The author describes the structural values associated within an organization that determines if it will survive or collapse when conditions switch from linear to non-linear. A close look at these structural conditions imply that the church as an organization will have to change or risk failure and collapse.
From the book:
I believe that the church leadership understands this dynamic and are working towards positioning the church for survival. The problem is that time is short and the changes needed will be too drastic for the core older generation members of the church. We can see patterns of these beginning changes manifest with President Nelson’s revelation spree. Will further changes be made to accommodate the gap between church input and output? Time will tell. Currently the gap,is widening as the youth are becoming intolerant to octogenarian old school leadership and radical fundamental beliefs that require significant input and provide cookie cutter repetitive output.“Smith” wrote:Survival or collapse of human organizations ultimately depends not on individual leaders or specific policies but on the structure of the organization. And just like human organisms, human organizational structures have traits that manifest either resiliency or brittleness. Resilient ones adapt; brittle ones collapse. Such manifestation is scale-invariant, meaning it holds equally true for small groups, global corporations and/or states.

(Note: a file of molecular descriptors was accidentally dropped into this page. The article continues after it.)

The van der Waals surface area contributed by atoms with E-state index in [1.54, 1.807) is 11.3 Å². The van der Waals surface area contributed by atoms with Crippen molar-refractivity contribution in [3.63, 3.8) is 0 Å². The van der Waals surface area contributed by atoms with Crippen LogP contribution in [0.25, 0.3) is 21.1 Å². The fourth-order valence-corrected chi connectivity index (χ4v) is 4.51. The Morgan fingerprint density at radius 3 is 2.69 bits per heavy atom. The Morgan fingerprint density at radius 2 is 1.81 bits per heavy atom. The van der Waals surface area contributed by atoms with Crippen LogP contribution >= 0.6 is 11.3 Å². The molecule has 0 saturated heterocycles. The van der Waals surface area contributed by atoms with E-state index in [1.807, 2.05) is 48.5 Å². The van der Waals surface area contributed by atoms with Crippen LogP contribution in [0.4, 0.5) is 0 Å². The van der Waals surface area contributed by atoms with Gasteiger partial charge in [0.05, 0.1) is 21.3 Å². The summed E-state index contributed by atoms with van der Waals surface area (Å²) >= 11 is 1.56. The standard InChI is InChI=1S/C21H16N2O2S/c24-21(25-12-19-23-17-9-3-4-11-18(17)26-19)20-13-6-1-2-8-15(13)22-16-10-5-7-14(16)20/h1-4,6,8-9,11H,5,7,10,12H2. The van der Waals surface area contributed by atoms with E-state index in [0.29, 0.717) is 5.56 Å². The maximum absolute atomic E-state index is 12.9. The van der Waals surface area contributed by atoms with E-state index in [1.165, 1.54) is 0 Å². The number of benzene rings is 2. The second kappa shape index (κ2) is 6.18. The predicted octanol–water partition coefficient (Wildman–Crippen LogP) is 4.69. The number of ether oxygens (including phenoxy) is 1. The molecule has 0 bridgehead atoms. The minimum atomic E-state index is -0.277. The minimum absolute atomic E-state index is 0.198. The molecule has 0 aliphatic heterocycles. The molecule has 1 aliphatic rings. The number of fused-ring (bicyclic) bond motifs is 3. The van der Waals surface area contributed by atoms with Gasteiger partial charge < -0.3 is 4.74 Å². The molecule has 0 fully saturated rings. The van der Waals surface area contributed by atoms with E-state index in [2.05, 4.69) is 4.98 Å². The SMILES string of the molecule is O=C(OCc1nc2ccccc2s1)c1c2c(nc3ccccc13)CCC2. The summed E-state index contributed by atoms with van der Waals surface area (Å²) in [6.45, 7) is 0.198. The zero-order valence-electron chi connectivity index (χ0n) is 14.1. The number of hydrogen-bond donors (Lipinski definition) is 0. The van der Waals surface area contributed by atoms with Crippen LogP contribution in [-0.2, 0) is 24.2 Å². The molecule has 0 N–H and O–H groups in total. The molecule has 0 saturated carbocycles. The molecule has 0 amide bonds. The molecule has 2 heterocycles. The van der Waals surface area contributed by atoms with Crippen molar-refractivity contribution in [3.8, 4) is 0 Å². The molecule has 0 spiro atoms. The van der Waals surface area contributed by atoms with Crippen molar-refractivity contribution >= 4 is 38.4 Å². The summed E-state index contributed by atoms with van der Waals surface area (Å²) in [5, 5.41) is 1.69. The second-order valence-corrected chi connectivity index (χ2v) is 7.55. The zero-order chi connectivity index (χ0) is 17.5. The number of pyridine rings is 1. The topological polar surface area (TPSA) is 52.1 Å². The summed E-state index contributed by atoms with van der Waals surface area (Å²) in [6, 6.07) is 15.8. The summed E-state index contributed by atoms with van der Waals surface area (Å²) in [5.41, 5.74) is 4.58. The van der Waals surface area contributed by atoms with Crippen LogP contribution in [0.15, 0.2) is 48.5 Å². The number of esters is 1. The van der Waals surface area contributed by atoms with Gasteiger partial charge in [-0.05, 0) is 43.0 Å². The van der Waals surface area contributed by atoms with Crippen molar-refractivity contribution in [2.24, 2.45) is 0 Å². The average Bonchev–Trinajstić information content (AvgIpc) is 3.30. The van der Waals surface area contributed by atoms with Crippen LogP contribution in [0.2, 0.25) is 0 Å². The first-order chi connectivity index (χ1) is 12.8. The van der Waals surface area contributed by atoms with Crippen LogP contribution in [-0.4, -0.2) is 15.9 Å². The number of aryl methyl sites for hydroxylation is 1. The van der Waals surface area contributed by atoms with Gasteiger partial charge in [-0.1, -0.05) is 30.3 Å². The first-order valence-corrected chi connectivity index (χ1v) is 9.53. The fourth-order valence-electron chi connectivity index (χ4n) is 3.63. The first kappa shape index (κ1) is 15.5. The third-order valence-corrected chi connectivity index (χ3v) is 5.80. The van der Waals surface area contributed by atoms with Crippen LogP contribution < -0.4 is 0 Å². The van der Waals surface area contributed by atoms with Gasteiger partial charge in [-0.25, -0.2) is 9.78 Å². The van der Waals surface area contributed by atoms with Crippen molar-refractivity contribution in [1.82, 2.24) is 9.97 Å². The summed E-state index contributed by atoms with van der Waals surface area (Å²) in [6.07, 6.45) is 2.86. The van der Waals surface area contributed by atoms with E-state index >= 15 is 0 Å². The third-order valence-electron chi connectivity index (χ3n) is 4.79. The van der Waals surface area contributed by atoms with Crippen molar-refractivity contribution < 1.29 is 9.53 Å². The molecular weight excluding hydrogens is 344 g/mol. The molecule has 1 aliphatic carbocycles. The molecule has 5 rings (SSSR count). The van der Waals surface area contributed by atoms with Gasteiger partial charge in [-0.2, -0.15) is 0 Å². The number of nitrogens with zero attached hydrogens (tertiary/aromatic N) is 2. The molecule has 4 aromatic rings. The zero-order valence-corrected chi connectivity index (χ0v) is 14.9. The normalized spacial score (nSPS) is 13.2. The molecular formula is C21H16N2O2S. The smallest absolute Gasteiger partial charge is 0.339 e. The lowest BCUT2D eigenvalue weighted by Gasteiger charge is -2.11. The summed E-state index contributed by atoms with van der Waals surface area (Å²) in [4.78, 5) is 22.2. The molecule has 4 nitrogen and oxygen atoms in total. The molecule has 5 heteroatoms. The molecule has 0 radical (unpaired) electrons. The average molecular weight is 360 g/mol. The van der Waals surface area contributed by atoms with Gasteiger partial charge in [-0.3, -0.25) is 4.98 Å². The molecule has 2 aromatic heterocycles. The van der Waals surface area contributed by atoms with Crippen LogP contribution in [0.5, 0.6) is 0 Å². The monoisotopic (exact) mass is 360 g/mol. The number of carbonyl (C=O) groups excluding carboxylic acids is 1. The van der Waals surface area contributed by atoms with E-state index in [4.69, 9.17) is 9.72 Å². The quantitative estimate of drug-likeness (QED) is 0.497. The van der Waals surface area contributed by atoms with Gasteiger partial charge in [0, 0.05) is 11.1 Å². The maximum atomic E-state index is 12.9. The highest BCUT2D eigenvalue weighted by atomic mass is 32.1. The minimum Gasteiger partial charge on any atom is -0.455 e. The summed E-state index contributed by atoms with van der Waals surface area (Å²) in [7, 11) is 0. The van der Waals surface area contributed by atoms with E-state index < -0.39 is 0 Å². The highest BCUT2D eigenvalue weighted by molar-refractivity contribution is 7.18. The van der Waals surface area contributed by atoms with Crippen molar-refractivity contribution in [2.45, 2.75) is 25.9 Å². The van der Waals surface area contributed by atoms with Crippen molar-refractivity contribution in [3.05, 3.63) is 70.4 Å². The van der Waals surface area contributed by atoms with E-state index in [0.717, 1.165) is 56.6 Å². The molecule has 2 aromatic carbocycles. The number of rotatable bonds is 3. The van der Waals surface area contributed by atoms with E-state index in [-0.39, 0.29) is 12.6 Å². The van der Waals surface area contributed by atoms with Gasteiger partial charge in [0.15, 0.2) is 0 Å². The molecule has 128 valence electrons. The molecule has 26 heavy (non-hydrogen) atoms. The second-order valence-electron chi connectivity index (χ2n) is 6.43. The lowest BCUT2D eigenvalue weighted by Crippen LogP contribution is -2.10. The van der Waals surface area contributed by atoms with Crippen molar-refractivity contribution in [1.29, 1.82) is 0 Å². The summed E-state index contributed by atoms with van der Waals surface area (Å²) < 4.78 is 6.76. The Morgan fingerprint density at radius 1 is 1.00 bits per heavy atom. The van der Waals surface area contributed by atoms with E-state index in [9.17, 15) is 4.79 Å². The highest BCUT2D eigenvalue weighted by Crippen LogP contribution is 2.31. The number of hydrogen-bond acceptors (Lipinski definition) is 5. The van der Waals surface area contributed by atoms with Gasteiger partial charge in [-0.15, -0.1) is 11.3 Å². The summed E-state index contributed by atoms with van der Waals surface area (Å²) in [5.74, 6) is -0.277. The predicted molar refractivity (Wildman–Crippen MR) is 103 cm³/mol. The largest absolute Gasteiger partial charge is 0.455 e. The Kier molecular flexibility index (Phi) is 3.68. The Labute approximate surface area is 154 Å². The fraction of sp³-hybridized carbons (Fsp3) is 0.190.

Dynamics that favor maintaining the status quo are intrinsic to all organizations. These include: 1) the structural bias for current optimization; 2) incentives for insiders to protect their positions; 3) the high costs and risks of structural changes; 4) decisions based on a past that no longer exists and 5) conserving structures that once conferred an adaptive advantage but are now maladaptive.
Simply put, it’s extremely difficult for organizations to change their structure once it’s been institutionalized. As a result, organizations are suited for gradual, modest changes that leave their processes and outputs intact. When survival depends on radically reorganizing these structures, organizations lack the institutional mechanisms, funding, history and skills required to do so. And
In other words, rapid adaptation that puts insiders at risk is not a natural function of organizations; institutionalized resistance to systemic, risky transformations makes sense when change is gradual and incremental.
As a result, organizations that aren’t specifically designed to adapt very rapidly and take risks—changing their stripes, as it were, on the fly--are designed to fail when conditions switch from linear to non-linear.
President Nelson will become irrelevant as he becomes mentally incapacitated and Oaks will be the last stringent leader driving to deliver the hardline message. After Oaks, the church leadership will fall into softer hands and be forced to make changes in order to stop the bleeding of members and committed youth. Within 10 years the church will have been forced to change.
The question is, can they do it in time to survive?